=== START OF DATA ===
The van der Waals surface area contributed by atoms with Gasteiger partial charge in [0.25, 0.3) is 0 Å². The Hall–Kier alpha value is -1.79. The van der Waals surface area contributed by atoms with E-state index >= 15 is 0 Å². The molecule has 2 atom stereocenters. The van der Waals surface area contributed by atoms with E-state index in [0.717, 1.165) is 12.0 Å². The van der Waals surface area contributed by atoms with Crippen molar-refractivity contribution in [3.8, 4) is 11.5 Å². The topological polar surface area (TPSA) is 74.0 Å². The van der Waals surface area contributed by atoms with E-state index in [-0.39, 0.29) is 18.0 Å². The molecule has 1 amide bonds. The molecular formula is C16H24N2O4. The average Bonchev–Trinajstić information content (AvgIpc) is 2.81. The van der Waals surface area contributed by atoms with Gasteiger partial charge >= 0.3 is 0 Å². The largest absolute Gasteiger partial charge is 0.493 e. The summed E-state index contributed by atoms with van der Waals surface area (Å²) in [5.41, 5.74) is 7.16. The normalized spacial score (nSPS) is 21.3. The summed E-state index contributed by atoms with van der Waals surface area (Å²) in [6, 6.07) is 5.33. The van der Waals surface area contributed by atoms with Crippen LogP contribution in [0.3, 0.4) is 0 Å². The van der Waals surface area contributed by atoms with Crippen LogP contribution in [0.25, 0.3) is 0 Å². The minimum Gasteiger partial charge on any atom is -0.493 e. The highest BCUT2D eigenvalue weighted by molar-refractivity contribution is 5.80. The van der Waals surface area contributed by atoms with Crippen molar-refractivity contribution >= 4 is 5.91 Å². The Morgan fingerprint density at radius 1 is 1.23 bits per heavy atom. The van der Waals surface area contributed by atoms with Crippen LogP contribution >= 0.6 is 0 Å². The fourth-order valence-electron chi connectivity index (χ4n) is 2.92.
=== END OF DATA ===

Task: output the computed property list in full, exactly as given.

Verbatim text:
The van der Waals surface area contributed by atoms with Gasteiger partial charge in [0.25, 0.3) is 0 Å². The Hall–Kier alpha value is -1.79. The van der Waals surface area contributed by atoms with E-state index >= 15 is 0 Å². The molecule has 2 atom stereocenters. The van der Waals surface area contributed by atoms with E-state index in [0.717, 1.165) is 12.0 Å². The van der Waals surface area contributed by atoms with Crippen molar-refractivity contribution in [3.8, 4) is 11.5 Å². The topological polar surface area (TPSA) is 74.0 Å². The van der Waals surface area contributed by atoms with E-state index in [-0.39, 0.29) is 18.0 Å². The molecule has 1 amide bonds. The molecular formula is C16H24N2O4. The average Bonchev–Trinajstić information content (AvgIpc) is 2.81. The van der Waals surface area contributed by atoms with Gasteiger partial charge >= 0.3 is 0 Å². The largest absolute Gasteiger partial charge is 0.493 e. The summed E-state index contributed by atoms with van der Waals surface area (Å²) in [5.41, 5.74) is 7.16. The normalized spacial score (nSPS) is 21.3. The summed E-state index contributed by atoms with van der Waals surface area (Å²) in [6, 6.07) is 5.33. The van der Waals surface area contributed by atoms with Crippen LogP contribution in [0.3, 0.4) is 0 Å². The van der Waals surface area contributed by atoms with Crippen LogP contribution in [0.25, 0.3) is 0 Å². The minimum Gasteiger partial charge on any atom is -0.493 e. The highest BCUT2D eigenvalue weighted by molar-refractivity contribution is 5.80. The van der Waals surface area contributed by atoms with Crippen molar-refractivity contribution >= 4 is 5.91 Å². The Morgan fingerprint density at radius 1 is 1.23 bits per heavy atom. The van der Waals surface area contributed by atoms with Crippen LogP contribution >= 0.6 is 0 Å². The fourth-order valence-electron chi connectivity index (χ4n) is 2.92.